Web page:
Recent Immigrants in Metropolitan Areas: Edmonton—A Comparative Profile Based on the 2001 Census
Part A: Immigrants and Recent Immigrants
165,200 immigrants in the Edmonton Census Metropolitan Area
According to the 2001 census, there were 165,200 immigrants living in the Census Metropolitan Area (CMA) of Edmonton (that is, the Edmonton Census Metropolitan Area or Edmonton for short) in 2001. The immigrant population in Edmonton has increased over the 15 years ending in 2001, but at a slower pace than the Canadian-born population. Over the period of 1986 to 2001, the number of immigrants living in Edmonton increased by 22,800 or 16%. In comparison, Edmonton’s Canadian-born population increased by 120,500 or 19%. Immigrants accounted for 15% of Edmonton’s total population growth between 1986 and 2001.
Note: In Table A-1, population totals for 1996 and 2001 include non-permanent residents as well as immigrants and the Canadian-born. Non-permanent residents are not included in Table A-1 for 1986 nor are they included in any population figures elsewhere in this report.
Edmonton’s immigrant population has grown at a slower pace than the immigrant population in Alberta and Canada. To take the most recent five-year period as an example, between 1996 and 2001 the number of immigrants in Edmonton increased by 6,800 or 4%. By comparison, the total number of immigrants living in Canada increased by 477,400 or 10% during the same five years.
In 2001, Edmonton was the place of residence of 3.1% of the population of Canada, the same proportion as in 1986. The city was home to 3% of the immigrant population, compared to 3.6% fifteen years earlier. Edmonton’s share of the country’s 24 million Canadian-born persons increased to 3.2% in 2001 from 3.0% in 1986.
In 2001, Edmonton’s share of Alberta’s population was 32%, virtually unchanged from 33% fifteen years earlier. Its share of the province’s immigrants was 38%, again similar to the 39% in 1986. Its share of the province’s Canadian-born population was 30% compared to 32% in 1986.
A stable share of the population
The proportion of Edmonton’s population comprised of immigrants has decreased marginally since 1996 after increasing between 1986 and 1996. In 2001, immigrants represented 18% of the population, the same share as in 1986. The proportion of immigrants in Alberta’s population has remained unchanged at 15% between 1996 and 2001. The proportion of immigrants in the population of Edmonton is the same as the proportion of immigrants in Canada’s population in 2001.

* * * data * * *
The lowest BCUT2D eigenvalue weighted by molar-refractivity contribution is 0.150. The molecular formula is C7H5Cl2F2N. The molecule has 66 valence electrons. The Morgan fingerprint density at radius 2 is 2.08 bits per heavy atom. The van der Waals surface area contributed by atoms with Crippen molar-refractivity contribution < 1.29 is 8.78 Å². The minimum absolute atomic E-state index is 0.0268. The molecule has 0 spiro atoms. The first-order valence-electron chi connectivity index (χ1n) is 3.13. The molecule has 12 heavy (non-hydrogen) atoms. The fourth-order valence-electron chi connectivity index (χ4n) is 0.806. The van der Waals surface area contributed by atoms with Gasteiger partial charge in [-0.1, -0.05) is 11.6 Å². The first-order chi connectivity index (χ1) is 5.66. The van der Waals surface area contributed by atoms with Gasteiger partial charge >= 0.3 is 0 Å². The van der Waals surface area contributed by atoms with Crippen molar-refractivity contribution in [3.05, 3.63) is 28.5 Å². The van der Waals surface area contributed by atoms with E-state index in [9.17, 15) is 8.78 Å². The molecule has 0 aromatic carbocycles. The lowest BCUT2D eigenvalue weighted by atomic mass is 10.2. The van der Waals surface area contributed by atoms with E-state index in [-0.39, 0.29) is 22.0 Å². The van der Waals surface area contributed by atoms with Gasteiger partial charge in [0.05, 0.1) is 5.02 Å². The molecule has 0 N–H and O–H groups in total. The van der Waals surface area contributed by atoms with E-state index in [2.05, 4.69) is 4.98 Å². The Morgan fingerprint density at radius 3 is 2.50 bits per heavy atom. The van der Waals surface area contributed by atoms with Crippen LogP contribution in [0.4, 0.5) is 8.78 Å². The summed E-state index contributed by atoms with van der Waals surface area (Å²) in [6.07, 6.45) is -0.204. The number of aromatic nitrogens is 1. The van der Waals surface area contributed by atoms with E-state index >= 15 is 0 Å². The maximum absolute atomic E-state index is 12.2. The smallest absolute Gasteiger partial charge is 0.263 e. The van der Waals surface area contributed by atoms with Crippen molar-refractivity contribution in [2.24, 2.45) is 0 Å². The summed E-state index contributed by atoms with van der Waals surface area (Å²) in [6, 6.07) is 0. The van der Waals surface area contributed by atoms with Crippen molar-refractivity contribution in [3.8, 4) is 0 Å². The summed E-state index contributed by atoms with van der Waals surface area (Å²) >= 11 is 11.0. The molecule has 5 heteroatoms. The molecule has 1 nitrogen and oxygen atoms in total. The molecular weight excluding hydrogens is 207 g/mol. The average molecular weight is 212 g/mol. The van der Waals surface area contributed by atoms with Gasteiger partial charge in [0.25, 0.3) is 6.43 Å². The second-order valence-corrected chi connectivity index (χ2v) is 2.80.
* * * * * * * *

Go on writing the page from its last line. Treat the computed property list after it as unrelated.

Figure A-1: Immigrants as a percentage of the population, Edmonton Census Metropolitan Area, Alberta and Canada, 1986, 1996 and 2001
Four out of ten immigrants landed after 1985
Many of Edmonton’s immigrants have lived in Canada for a long time. Sixty-one percent of the city’s 165,200 immigrants in 2001 landed before 1986. The share of Edmonton’s population that landed before 1986 is slightly higher than the share in Alberta who landed in the same period. In Canada as a whole, somewhat more than one-half of immigrants landed before 1986.
|Period of immigration||Edmonton||Alberta||Canada|
A decreasing share of Alberta’s immigrants
In 2001, 3% of Canada’s 5.4 million immigrants were living in Edmonton. Edmonton’s share of Canada’s immigrants varies according to the period of immigration. It has a somewhat larger share of immigrants who landed in the 1970s and the first half of the 1980s and a somewhat smaller share of very recent immigrants.
Figure A-2: Immigrants residing in Edmonton Census Metropolitan Area as a percentage of Canada’s and Alberta’s immigrant population, by period of immigration, 2001
In 2001, 38% of Alberta’s immigrants lived in Edmonton. Edmonton’s share has varied between 32% and 41%, depending on the period of immigration.
65,200 recent immigrants — 7% of the Edmonton CMA population
In 2001, there were 65,200 recent immigrants (defined as those who landed in Canada after 1985) living in Edmonton, representing 7% of Edmonton’s total population. The share of recent immigrants in Edmonton’s population is close to the share in Alberta and Canada.
|Period of immigration||Edmonton||Alberta||Canada|
|Immigrated before 1986||100,060||11%||259,060||9%||2,956,640||10%|